DAY NURSE CAPSULES
Active substance(s): PARACETAMOL / PHOLCODINE / PSEUDOEPHEDRINE HYDROCHLORIDE / PARACETAMOL / PHOLCODINE / PSEUDOEPHEDRINE HYDROCHLORIDE / PARACETAMOL / PHOLCODINE / PSEUDOEPHEDRINE HYDROCHLORIDE
NAME OF THE MEDICINAL PRODUCT
Day Nurse Capsules
QUALITATIVE AND QUANTITATIVE COMPOSITION
For excipients, see 6.1.
The Capsule has an orange cap and yellow body printed axially in black ink ‘Day
Nurse’ on the cap and the body.
For the relief of the symptoms of colds and influenza.
For oral administration.
Posology and Method of Administration
Take during the day.
Should not used with other paracetamol-containing products,
decongestants or cough and cold medicines
Adults and Children over 16 years
Two capsules every four hours, up to a maximum of 4 doses in 24 hours if needed,
or up to a maximum of three doses within any 24 hour period if a night-time
paracetamol-containing product is taken before bedtime. Minimum dosing interval:
4 hours. Do not exceed the stated dose.
Children under 16 years
Not to be given to children under sixteen years of age.
Elderly: There is no specific requirement for dosage reduction in the
This product is contraindicated in patients with:
Hypersensitivity to any of the ingredients or excipients.
Severe hypertension or severe coronary artery disease.,
Severe renal impairment.
With or at risk of developing, respiratory failure (e.g. those with chronic
obstructive airways disease or pneumonia) or those with bronchiolitis or
bronchiectasis due to sputum retention.
Who are receiving other sympathomimetics (such as decongestants, appetite
suppressants and amphetamine-like psychostimulants).
Who are receiving Monoamine Oxidase Inhibitors (MAOIs) or for two weeks
after stopping a MAOI drug.
Special warnings and precautions for use
Should be given with caution to patients with mild to moderate kidney
impairment and in those with impaired liver function. The hazard of overdose
is greater in those with non-cirrhotic alcoholic liver disease.
There have been rare cases of posterior reversible encephalopathy
(PRES)/reversible cerebral vasoconstriction syndrome (RCVS) reported with
sympathomimetic drugs, including pseudoephedrine. Symptoms reported
included sudden onset of severe headache, nausea, vomiting, and visual
disturbances. Most cases improved or resolved within a few days following
appropriate treatment. Pseudoephedrine should be discontinued immediately
and medical advice sought if signs/symptoms of PRES/RCVS develop.
Caution should also be exercised in patients with cardiovascular disease,
arrhythmias, hypertension, hyperthyroidism, prostatic enlargement, diabetes,
glaucoma, phaeochromocytoma, or in those with chronic or persistent cough,
asthma, or where cough is accompanied by excessive secretions.
Pholcodine may enhance the CNS effects of alcohol and other CNS
Use with caution in patients taking beta-blockers and other antihypertensives
Patients with rare hereditary problems of galactose intolerance, the Lapp
lactase deficiency or glucose-galactose malabsorption should not take this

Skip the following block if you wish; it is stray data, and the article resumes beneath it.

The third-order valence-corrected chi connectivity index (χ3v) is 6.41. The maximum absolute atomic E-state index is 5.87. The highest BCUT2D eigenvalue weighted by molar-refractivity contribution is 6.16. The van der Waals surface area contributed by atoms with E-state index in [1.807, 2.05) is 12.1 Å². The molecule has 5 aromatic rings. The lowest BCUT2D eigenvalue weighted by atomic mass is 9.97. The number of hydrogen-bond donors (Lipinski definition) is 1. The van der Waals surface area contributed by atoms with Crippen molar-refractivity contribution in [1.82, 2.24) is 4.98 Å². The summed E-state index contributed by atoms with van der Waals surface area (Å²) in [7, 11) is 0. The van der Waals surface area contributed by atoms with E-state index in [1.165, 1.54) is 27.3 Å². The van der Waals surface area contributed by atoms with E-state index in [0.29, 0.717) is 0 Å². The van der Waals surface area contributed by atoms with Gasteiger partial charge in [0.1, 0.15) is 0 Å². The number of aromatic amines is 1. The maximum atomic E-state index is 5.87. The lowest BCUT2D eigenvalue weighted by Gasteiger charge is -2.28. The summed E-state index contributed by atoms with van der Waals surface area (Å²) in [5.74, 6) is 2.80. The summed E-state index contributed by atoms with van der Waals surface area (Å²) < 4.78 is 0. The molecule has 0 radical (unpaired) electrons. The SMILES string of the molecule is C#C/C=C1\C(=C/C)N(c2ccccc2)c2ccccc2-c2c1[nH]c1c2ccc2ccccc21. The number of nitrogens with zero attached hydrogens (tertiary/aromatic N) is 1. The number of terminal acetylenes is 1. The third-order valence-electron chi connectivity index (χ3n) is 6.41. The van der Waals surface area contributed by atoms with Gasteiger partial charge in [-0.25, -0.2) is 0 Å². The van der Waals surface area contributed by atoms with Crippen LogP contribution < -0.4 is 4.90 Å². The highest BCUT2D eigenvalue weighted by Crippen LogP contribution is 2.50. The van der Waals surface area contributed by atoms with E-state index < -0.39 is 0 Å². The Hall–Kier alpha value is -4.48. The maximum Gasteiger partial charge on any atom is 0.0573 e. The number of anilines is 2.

Warning: Do not exceed the stated dose.
Asthmatics should consult their doctor before using this product.
Do not use for longer than 7 days unless your doctor agrees.
If symptoms persist, consult your doctor.
Do not take with any other paracetamol-containing products.
Do not take with any other flu, cold or decongestant products.
Keep out of reach and sight of children.
Immediate medical advice should be sought in the case of an overdose, even if
you feel well.
Leaflet or combined label/leaflet
Immediate medical advice should be sought in the event of an overdose, even
if you feel well, because of the risk of delayed, serious liver damage.
Interaction with other medicinal products and other forms of interaction
Should not be given to patients being treated with monoamine oxidase
inhibitors or within 14 days of stopping such treatment as this may lead to a
Pseuodephedrine may diminish the antihypertensive effects of hypotensive
drugs and increase the possibility of arrhythmias in digitalised patients.
Pholcodinemay enhance the sedative effect of central nervous system
depressants including alcohol, barbiturates, hypnotics, narcotic analgesics,
sedatives and tranquillisers. Pholcodine may also predispose patients to
developing anaphylaxis with neuromuscular blocking agents.
Concomitant use of this medication with sympathomimetic agents (such as
decongestants, appetite suppressants and amphetamine-like psychostimulants)
which interfere with the catabolism of sympathomimietic amines, may
occasionally cause a rise in blood pressure.
The speed of absorption of paracetamol may be increased by metoclopramide
or domperidone and absorption reduced by colestryramine.
The anticoagulant effect of warfarin and other coumarins may be enhanced by
prolonged regular daily use of paracetamol with increased risk of bleeding,
occasional doses have no significant effect.
Fertility, Pregnancy and lactation
Safe use of pseudoephedrine and pholcodine in pregnancy has not been
established despite widespread use over many years. Caution should therefore
be exercised by balancing the potential benefit of treatment to the mother
against any possible hazards to the developing foetus.
In view of the possible association of foetal abnormalities with first trimester
exposure to pseudoephedrine this product should not be used in pregnancy
without medical advice.
Pseudoephedrine is excreted in breast milk in small amounts but the effect of
this on breast fed infants is unknown. The safety of the ingredients during
lactation has not been established and therefore the product should not be used
whilst breastfeeding without medical advice.
Effects on ability to drive and use machines
Patients should be advised not to drive or operate machinery if affected by
The following convention has been utilised or the classification of undesirable
effects: very common (>/=1/10), common (>=1/100. <1/10), uncommon
(<=1/1000,<1/100), rare (<=1/10000, <1/1000), very rare (110000).
Adverse events of paracetamol from historical clinical trial data are both
infrequent and from small patient exposure. Accordingly, events reported from
extensive post-marketing experience at therapeutic/labelled dose and
considered attributable are tabulated below by system class. The frequency of
these adverse is not known (cannot be estimated from available data).
Blood and lymphatic
including skin rashes,
angiodema, and Stevens
Bronchospasm in patients Very rare
sensitive to aspirin and
The frequency of reactions identified during post-marketing use is not known.
Skin and subcutaneous
Renal and Urinary
(particularly in children)
Vomiting, dry mouth,
*Increases in systolic blood pressure have been observed. At therapeutic doses,
the effects of pseudoephedrine on blood pressure are not clinically significant.
**A variety of allergic skin reactions, with or without systemic features such as
bronchospasm and angioedema have been reported following use of
***Urinary retention is most likely to occur in those with bladder outlet
obstruction, such as prostatic hypertrophy.
The frequency of reactions identified during post-marketing use is not known.